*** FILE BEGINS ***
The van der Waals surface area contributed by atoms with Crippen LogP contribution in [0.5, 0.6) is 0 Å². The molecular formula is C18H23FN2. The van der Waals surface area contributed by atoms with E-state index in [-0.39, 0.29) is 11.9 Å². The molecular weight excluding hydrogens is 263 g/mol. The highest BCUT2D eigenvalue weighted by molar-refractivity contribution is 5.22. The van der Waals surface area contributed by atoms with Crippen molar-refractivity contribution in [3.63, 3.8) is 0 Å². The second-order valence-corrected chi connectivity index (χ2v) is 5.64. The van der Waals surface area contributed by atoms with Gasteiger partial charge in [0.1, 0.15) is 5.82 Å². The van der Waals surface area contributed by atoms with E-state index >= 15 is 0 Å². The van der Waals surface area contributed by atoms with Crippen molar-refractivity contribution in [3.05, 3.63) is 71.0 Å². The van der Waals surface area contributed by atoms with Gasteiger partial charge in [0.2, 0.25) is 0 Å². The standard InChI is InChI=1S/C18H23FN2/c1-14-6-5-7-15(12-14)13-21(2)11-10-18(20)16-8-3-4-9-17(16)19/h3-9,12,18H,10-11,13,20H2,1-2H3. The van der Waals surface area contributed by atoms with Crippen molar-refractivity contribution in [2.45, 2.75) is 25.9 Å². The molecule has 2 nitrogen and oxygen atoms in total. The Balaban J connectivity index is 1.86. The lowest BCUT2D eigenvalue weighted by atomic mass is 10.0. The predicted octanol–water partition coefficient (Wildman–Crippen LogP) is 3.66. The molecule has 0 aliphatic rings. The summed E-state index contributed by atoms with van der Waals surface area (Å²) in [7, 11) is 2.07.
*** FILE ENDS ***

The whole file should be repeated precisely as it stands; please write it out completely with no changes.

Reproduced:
The van der Waals surface area contributed by atoms with Crippen LogP contribution in [0.5, 0.6) is 0 Å². The molecular formula is C18H23FN2. The van der Waals surface area contributed by atoms with E-state index in [-0.39, 0.29) is 11.9 Å². The molecular weight excluding hydrogens is 263 g/mol. The highest BCUT2D eigenvalue weighted by molar-refractivity contribution is 5.22. The van der Waals surface area contributed by atoms with Crippen molar-refractivity contribution in [3.63, 3.8) is 0 Å². The second-order valence-corrected chi connectivity index (χ2v) is 5.64. The van der Waals surface area contributed by atoms with Gasteiger partial charge in [0.1, 0.15) is 5.82 Å². The van der Waals surface area contributed by atoms with E-state index >= 15 is 0 Å². The van der Waals surface area contributed by atoms with Crippen molar-refractivity contribution in [3.05, 3.63) is 71.0 Å². The van der Waals surface area contributed by atoms with Gasteiger partial charge in [0.2, 0.25) is 0 Å². The standard InChI is InChI=1S/C18H23FN2/c1-14-6-5-7-15(12-14)13-21(2)11-10-18(20)16-8-3-4-9-17(16)19/h3-9,12,18H,10-11,13,20H2,1-2H3. The van der Waals surface area contributed by atoms with Crippen molar-refractivity contribution in [2.45, 2.75) is 25.9 Å². The molecule has 2 nitrogen and oxygen atoms in total. The Balaban J connectivity index is 1.86. The lowest BCUT2D eigenvalue weighted by atomic mass is 10.0. The predicted octanol–water partition coefficient (Wildman–Crippen LogP) is 3.66. The molecule has 0 aliphatic rings. The summed E-state index contributed by atoms with van der Waals surface area (Å²) in [7, 11) is 2.07.